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That includes finding a way to positively change the behaviors of patients so that they can find high-quality healthcare at a lower price. One worry is that if forced to shop and spend more of their own money, patients will skip appointments or stop taking medications because they can’t afford them. Research has shown that’s already happening in in some health insurance plans that require patients to spend lots of their own money on care.

Another issue is the difficulty of connecting fragmented information about patients, with doctor’s offices holding one piece, insurers another, and pharmacies another. The systems often can’t talk to each other, making it hard to exchange information about care or costs. Doctors, worried that patients will skimp on quality in favor of cost, are resistant to transparency tools.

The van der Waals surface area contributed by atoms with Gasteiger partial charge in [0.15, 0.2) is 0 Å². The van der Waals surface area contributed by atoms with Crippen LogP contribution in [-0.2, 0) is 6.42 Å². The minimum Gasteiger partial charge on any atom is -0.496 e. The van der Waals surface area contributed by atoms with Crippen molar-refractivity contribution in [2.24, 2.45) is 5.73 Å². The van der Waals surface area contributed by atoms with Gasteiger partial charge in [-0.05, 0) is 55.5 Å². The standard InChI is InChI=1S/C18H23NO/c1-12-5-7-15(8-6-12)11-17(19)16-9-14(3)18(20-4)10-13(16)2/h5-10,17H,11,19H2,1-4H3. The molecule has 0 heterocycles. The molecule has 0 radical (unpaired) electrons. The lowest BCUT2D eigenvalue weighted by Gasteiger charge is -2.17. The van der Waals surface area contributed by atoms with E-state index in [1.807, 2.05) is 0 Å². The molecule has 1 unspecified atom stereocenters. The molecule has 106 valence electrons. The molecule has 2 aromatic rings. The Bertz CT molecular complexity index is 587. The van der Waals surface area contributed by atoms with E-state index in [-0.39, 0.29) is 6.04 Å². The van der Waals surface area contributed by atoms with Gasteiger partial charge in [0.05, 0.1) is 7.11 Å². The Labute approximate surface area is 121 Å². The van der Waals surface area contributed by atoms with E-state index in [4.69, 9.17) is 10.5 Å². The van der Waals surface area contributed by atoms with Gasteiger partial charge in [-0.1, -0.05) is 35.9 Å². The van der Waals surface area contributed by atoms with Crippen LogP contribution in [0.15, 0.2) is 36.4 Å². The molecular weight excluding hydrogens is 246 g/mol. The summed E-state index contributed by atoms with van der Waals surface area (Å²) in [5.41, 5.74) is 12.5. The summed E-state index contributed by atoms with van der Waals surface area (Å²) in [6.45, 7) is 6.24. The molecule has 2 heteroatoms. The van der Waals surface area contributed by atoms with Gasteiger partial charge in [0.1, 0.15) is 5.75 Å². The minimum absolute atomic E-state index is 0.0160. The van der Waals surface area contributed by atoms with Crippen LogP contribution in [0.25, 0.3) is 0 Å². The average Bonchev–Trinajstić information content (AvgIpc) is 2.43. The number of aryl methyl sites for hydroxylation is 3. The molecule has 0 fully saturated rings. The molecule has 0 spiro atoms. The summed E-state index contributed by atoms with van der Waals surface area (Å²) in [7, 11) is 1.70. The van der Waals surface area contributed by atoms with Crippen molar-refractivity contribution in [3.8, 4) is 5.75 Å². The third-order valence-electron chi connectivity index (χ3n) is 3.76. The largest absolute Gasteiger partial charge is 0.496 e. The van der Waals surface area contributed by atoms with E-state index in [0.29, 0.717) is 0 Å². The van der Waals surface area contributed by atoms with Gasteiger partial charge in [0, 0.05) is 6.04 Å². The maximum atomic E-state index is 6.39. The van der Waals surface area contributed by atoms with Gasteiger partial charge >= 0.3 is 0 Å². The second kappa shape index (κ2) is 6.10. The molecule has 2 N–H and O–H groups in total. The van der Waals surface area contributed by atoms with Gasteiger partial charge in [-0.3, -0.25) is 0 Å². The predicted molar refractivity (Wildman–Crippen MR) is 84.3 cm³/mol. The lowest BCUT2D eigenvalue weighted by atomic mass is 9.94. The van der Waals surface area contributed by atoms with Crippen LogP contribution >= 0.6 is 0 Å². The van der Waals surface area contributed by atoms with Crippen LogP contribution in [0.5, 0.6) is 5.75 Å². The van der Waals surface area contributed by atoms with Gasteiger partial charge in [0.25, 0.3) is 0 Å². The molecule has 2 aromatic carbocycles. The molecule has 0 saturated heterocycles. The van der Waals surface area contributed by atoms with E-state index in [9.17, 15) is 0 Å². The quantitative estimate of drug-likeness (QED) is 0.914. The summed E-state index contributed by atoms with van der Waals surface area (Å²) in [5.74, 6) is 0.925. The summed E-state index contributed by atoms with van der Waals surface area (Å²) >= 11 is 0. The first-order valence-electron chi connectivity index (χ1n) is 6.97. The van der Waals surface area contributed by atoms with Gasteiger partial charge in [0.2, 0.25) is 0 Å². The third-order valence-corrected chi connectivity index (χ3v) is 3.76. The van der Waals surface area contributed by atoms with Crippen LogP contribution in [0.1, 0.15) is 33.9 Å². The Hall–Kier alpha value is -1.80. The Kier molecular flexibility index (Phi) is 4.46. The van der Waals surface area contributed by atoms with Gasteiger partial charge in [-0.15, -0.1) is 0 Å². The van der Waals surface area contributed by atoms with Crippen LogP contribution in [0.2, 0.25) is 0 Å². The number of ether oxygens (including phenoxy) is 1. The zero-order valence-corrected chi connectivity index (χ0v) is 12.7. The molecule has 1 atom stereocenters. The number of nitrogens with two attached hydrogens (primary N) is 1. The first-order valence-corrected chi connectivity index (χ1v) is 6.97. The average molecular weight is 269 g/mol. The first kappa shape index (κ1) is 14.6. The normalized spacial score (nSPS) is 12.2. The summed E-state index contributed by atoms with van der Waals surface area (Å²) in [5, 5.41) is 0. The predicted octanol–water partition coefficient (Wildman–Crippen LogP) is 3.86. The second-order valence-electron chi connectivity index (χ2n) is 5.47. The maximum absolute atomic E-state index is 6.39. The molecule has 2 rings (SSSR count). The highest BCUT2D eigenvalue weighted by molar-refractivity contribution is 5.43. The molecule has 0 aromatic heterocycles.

And to be sure, building a “Healthcare Expedia” has been attempted by companies in the past. Companies like Castlight, for instance, have price transparency tools for medical procedures, while Zocdoc has reviews for doctors and helps patients book appointments. But none are yet nearly as mainstream as travel-shopping sites like Expedia.

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More groups join in support of women in STEM program at Carleton

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OTTAWA — Major companies and government partners are lending their support to Carleton University’s newly established Women in Engineering and Information Technology Program.

The list of supporters includes Mississauga-based construction company EllisDon.

The latest to announce their support for the program also include BlackBerry QNX, CIRA (Canadian Internet Registration Authority), Ericsson, Nokia, Solace, Trend Micro, the Canadian Nuclear Safety Commission, CGI, Gastops, Leonardo DRS, Lockheed Martin Canada, Amdocs and Ross.